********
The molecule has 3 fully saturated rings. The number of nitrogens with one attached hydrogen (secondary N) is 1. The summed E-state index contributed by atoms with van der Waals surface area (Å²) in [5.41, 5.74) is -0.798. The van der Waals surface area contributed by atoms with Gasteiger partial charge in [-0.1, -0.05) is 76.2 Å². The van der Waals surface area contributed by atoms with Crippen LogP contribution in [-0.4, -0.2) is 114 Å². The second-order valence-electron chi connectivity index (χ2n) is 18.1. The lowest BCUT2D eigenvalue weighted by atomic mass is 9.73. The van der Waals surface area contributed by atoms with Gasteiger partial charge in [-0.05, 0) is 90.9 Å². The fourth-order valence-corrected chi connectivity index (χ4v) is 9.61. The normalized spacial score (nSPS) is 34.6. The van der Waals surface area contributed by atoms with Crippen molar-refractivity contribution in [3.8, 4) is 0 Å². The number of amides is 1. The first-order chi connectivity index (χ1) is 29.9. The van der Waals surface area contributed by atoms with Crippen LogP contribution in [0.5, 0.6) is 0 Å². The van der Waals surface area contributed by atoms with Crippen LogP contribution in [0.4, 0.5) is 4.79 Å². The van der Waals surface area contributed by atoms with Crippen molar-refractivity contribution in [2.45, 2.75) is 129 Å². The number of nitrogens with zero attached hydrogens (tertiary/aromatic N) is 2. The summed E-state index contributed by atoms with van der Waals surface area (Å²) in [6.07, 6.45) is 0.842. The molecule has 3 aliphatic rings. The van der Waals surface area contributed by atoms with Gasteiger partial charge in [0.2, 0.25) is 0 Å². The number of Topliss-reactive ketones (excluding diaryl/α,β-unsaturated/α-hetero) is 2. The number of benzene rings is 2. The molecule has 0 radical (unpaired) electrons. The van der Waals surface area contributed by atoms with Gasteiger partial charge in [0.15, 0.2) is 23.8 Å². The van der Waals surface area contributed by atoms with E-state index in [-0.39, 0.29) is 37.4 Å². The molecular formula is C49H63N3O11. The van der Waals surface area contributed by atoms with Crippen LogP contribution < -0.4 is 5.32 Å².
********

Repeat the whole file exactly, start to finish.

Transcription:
The molecule has 3 fully saturated rings. The number of nitrogens with one attached hydrogen (secondary N) is 1. The summed E-state index contributed by atoms with van der Waals surface area (Å²) in [5.41, 5.74) is -0.798. The van der Waals surface area contributed by atoms with Gasteiger partial charge in [-0.1, -0.05) is 76.2 Å². The van der Waals surface area contributed by atoms with Crippen LogP contribution in [-0.4, -0.2) is 114 Å². The second-order valence-electron chi connectivity index (χ2n) is 18.1. The lowest BCUT2D eigenvalue weighted by atomic mass is 9.73. The van der Waals surface area contributed by atoms with Gasteiger partial charge in [-0.05, 0) is 90.9 Å². The fourth-order valence-corrected chi connectivity index (χ4v) is 9.61. The normalized spacial score (nSPS) is 34.6. The van der Waals surface area contributed by atoms with Crippen molar-refractivity contribution in [3.8, 4) is 0 Å². The number of amides is 1. The first-order chi connectivity index (χ1) is 29.9. The van der Waals surface area contributed by atoms with Crippen LogP contribution in [0.5, 0.6) is 0 Å². The van der Waals surface area contributed by atoms with Crippen LogP contribution in [0.4, 0.5) is 4.79 Å². The van der Waals surface area contributed by atoms with Crippen molar-refractivity contribution in [2.45, 2.75) is 129 Å². The number of nitrogens with zero attached hydrogens (tertiary/aromatic N) is 2. The summed E-state index contributed by atoms with van der Waals surface area (Å²) in [6.07, 6.45) is 0.842. The molecule has 3 aliphatic rings. The van der Waals surface area contributed by atoms with Gasteiger partial charge in [0.2, 0.25) is 0 Å². The number of Topliss-reactive ketones (excluding diaryl/α,β-unsaturated/α-hetero) is 2. The number of benzene rings is 2. The molecule has 0 radical (unpaired) electrons. The van der Waals surface area contributed by atoms with Gasteiger partial charge in [0.15, 0.2) is 23.8 Å². The van der Waals surface area contributed by atoms with E-state index in [-0.39, 0.29) is 37.4 Å². The molecular formula is C49H63N3O11. The van der Waals surface area contributed by atoms with Crippen LogP contribution < -0.4 is 5.32 Å².